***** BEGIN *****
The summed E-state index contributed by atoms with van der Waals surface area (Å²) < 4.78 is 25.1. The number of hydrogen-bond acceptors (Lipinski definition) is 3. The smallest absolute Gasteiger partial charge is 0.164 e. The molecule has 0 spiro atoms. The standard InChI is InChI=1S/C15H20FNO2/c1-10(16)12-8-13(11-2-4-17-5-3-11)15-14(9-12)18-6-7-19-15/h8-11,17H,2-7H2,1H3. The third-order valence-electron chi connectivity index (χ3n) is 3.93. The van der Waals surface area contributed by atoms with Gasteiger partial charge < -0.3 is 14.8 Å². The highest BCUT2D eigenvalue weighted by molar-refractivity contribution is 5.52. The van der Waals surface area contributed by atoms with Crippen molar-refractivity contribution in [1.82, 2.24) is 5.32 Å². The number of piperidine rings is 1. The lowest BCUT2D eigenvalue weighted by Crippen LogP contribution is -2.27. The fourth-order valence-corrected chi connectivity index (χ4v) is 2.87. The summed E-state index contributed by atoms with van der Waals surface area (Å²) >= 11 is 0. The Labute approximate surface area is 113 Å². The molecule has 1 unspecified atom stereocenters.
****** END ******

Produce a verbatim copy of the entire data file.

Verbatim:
The summed E-state index contributed by atoms with van der Waals surface area (Å²) < 4.78 is 25.1. The number of hydrogen-bond acceptors (Lipinski definition) is 3. The smallest absolute Gasteiger partial charge is 0.164 e. The molecule has 0 spiro atoms. The standard InChI is InChI=1S/C15H20FNO2/c1-10(16)12-8-13(11-2-4-17-5-3-11)15-14(9-12)18-6-7-19-15/h8-11,17H,2-7H2,1H3. The third-order valence-electron chi connectivity index (χ3n) is 3.93. The van der Waals surface area contributed by atoms with Gasteiger partial charge < -0.3 is 14.8 Å². The highest BCUT2D eigenvalue weighted by molar-refractivity contribution is 5.52. The van der Waals surface area contributed by atoms with Crippen molar-refractivity contribution in [1.82, 2.24) is 5.32 Å². The number of piperidine rings is 1. The lowest BCUT2D eigenvalue weighted by Crippen LogP contribution is -2.27. The fourth-order valence-corrected chi connectivity index (χ4v) is 2.87. The summed E-state index contributed by atoms with van der Waals surface area (Å²) >= 11 is 0. The Labute approximate surface area is 113 Å². The molecule has 1 unspecified atom stereocenters.